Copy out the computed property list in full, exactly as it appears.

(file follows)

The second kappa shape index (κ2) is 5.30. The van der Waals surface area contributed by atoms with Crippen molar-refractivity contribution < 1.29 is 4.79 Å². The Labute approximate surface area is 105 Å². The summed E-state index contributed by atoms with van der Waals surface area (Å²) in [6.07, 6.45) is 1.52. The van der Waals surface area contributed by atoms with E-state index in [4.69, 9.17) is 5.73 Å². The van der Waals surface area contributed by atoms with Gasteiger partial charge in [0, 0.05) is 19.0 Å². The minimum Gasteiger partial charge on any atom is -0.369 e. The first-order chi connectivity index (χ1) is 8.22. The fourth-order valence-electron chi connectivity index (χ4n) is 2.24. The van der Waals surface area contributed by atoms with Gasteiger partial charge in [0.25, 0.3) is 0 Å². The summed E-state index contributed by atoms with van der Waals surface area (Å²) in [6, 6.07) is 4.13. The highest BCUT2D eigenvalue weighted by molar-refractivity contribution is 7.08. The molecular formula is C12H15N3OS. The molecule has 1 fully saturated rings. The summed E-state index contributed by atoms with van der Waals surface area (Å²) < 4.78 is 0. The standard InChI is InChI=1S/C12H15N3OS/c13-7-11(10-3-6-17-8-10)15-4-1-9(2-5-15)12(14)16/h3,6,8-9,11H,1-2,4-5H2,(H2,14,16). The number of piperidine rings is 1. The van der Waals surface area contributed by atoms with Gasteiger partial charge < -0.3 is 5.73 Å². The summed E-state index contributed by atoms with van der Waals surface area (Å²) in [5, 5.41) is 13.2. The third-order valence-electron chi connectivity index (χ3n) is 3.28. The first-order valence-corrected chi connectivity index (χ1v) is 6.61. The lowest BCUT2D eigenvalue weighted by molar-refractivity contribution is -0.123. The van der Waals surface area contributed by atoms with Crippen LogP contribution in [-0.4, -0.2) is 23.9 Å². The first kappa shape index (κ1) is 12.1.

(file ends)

The second kappa shape index (κ2) is 5.30. The van der Waals surface area contributed by atoms with Crippen molar-refractivity contribution < 1.29 is 4.79 Å². The Labute approximate surface area is 105 Å². The summed E-state index contributed by atoms with van der Waals surface area (Å²) in [6.07, 6.45) is 1.52. The van der Waals surface area contributed by atoms with E-state index in [4.69, 9.17) is 5.73 Å². The van der Waals surface area contributed by atoms with Gasteiger partial charge in [0, 0.05) is 19.0 Å². The minimum Gasteiger partial charge on any atom is -0.369 e. The first-order chi connectivity index (χ1) is 8.22. The fourth-order valence-electron chi connectivity index (χ4n) is 2.24. The van der Waals surface area contributed by atoms with Gasteiger partial charge in [0.25, 0.3) is 0 Å². The summed E-state index contributed by atoms with van der Waals surface area (Å²) in [6, 6.07) is 4.13. The highest BCUT2D eigenvalue weighted by molar-refractivity contribution is 7.08. The molecular formula is C12H15N3OS. The molecule has 1 fully saturated rings. The summed E-state index contributed by atoms with van der Waals surface area (Å²) < 4.78 is 0. The standard InChI is InChI=1S/C12H15N3OS/c13-7-11(10-3-6-17-8-10)15-4-1-9(2-5-15)12(14)16/h3,6,8-9,11H,1-2,4-5H2,(H2,14,16). The number of piperidine rings is 1. The van der Waals surface area contributed by atoms with Gasteiger partial charge < -0.3 is 5.73 Å². The summed E-state index contributed by atoms with van der Waals surface area (Å²) in [5, 5.41) is 13.2. The third-order valence-electron chi connectivity index (χ3n) is 3.28. The first-order valence-corrected chi connectivity index (χ1v) is 6.61. The lowest BCUT2D eigenvalue weighted by molar-refractivity contribution is -0.123. The van der Waals surface area contributed by atoms with Crippen LogP contribution in [-0.4, -0.2) is 23.9 Å². The first kappa shape index (κ1) is 12.1.